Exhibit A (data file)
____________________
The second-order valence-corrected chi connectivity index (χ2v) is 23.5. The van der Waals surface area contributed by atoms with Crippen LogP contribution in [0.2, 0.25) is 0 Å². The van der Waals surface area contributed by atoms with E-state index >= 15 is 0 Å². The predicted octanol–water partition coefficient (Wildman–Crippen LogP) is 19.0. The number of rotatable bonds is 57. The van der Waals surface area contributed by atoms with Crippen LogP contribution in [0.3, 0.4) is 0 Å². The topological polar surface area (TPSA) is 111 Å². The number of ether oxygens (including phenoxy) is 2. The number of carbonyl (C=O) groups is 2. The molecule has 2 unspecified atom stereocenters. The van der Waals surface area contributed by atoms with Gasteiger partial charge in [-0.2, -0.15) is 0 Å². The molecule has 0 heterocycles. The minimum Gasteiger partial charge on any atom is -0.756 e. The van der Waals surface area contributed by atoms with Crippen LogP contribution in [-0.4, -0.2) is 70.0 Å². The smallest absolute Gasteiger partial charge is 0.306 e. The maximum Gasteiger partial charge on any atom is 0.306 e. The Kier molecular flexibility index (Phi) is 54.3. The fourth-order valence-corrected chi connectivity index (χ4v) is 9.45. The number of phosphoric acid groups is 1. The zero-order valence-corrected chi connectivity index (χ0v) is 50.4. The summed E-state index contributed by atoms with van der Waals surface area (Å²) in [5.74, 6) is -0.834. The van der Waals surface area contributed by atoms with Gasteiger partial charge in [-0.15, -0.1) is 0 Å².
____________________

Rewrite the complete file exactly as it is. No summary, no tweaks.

The second-order valence-corrected chi connectivity index (χ2v) is 23.5. The van der Waals surface area contributed by atoms with Crippen LogP contribution in [0.2, 0.25) is 0 Å². The van der Waals surface area contributed by atoms with E-state index >= 15 is 0 Å². The predicted octanol–water partition coefficient (Wildman–Crippen LogP) is 19.0. The number of rotatable bonds is 57. The van der Waals surface area contributed by atoms with Crippen LogP contribution in [0.3, 0.4) is 0 Å². The topological polar surface area (TPSA) is 111 Å². The number of ether oxygens (including phenoxy) is 2. The number of carbonyl (C=O) groups is 2. The molecule has 2 unspecified atom stereocenters. The van der Waals surface area contributed by atoms with Gasteiger partial charge in [-0.2, -0.15) is 0 Å². The molecule has 0 heterocycles. The minimum Gasteiger partial charge on any atom is -0.756 e. The van der Waals surface area contributed by atoms with Crippen LogP contribution in [-0.4, -0.2) is 70.0 Å². The smallest absolute Gasteiger partial charge is 0.306 e. The maximum Gasteiger partial charge on any atom is 0.306 e. The Kier molecular flexibility index (Phi) is 54.3. The fourth-order valence-corrected chi connectivity index (χ4v) is 9.45. The number of phosphoric acid groups is 1. The zero-order valence-corrected chi connectivity index (χ0v) is 50.4. The summed E-state index contributed by atoms with van der Waals surface area (Å²) in [5.74, 6) is -0.834. The van der Waals surface area contributed by atoms with Gasteiger partial charge in [-0.15, -0.1) is 0 Å².